Open Range was a success at the box office, making $14 million in its opening weekend in the U.S. across 2,075 screens. Against a budget of $22 million, it finished its theatrical run with $58.3 million in North America and $10 million from foreign markets for a total of $68.3 million worldwide.[4]

Critical reception[edit]

The film received mostly positive reviews, receiving a 79% rating on Rotten Tomatoes based on 184 reviews, with an average rating of 6.80/10. The site's consensus states: "Greatly benefiting from the tremendous chemistry between Kevin Costner and Robert Duvall, Open Range is a sturdy modern Western with classic roots."[5]

Roger Ebert gave it three and a half out of four stars, calling it "an imperfect but deeply involving and beautifully made Western".[6] Peter Bradshaw of The Guardian gave the film four out of five stars, writing, "Duvall gives his best performance in ages" in a "tough, muscular, satisfying movie".[7]

In particular, the gun fighting scenes were intentionally filmed in giant wide shots and were praised for their intense realism by a number of critics and yet were the reason the film earned an R rating. Kevin Carr of FilmThreat.com said on the gun action in Open Range: "After The Matrix redefined action in the late 1990s, every crummy action sequence tries to repeat the power of 'bullet time' often with little success. The action in Open Range is filmed real time, grabbing the audience and showing them that when this kind of stuff happens in real life, it happens faster than you think it would."[8] A review on Moviola stated that the film has "one of the most exciting final gunfights ever filmed".[9] IGN, USA Today, Total Film and Guns & Ammo all also say the shootout scene is one of the best of all time.[1]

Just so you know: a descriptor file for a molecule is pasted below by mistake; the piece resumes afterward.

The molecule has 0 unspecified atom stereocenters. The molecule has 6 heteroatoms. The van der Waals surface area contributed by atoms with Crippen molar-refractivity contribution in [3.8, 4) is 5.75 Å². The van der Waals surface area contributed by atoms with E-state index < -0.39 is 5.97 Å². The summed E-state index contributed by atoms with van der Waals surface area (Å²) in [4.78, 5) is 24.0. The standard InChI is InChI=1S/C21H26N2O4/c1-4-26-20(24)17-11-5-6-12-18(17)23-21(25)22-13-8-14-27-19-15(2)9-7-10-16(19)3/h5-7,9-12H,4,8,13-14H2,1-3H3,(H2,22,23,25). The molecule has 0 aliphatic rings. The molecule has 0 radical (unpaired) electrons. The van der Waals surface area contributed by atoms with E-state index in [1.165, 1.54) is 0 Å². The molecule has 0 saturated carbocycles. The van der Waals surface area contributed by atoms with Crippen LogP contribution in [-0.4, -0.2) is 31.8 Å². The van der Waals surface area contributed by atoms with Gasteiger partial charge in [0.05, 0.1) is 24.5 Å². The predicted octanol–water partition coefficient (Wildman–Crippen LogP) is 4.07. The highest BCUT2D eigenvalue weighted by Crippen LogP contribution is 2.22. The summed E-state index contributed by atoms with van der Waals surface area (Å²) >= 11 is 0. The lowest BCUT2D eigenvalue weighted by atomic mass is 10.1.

The film won the 2004 Western Heritage Award, and was nominated for a Golden Satellite Award, an MTV Movie Award (Diego Luna), a Motion Picture Sound Editors Award as well as a Taurus Award for stunt artist Chad Camilleri. It was #48 in TimeOut London's "The 50 greatest westerns" list.[10]


  1. ^ a b c d amctv.com. "Story Notes for Open Range". AMC. Archived from the original on December 24, 2012. Retrieved June 5, 2020.
  2. ^ "Open Range (2003) - IMDb" – via www.imdb.com.
  3. ^ "Open Range" – via www.imdb.com.
  4. ^ "Open Range (2003)". Box Office Mojo. Retrieved June 26, 2016.
  5. ^ "Open Range (2003)". Rotten Tomatoes. rottentomatoes.com. Retrieved July 8, 2021.
  6. ^ Ebert, Roger (August 15, 2003). "Open Range". rogerebert.com. suntimes.com. Retrieved September 14, 2012.
  7. ^ Bradshaw, Peter (March 19, 2004). "Open Range". The Guardian. guardian.co.uk. Retrieved September 14, 2012.
  8. ^ "filmthreat.com". filmthreat.com. Retrieved January 12, 2017.
  9. ^ "Open Range". Moviola.org. June 20, 2008. Archived from the original on May 20, 2008. Retrieved February 17, 2013.
  10. ^ Huddleston, Tom. "The 50 greatest westerns Open Range (2003)". Retrieved July 1, 2011.

External links[edit]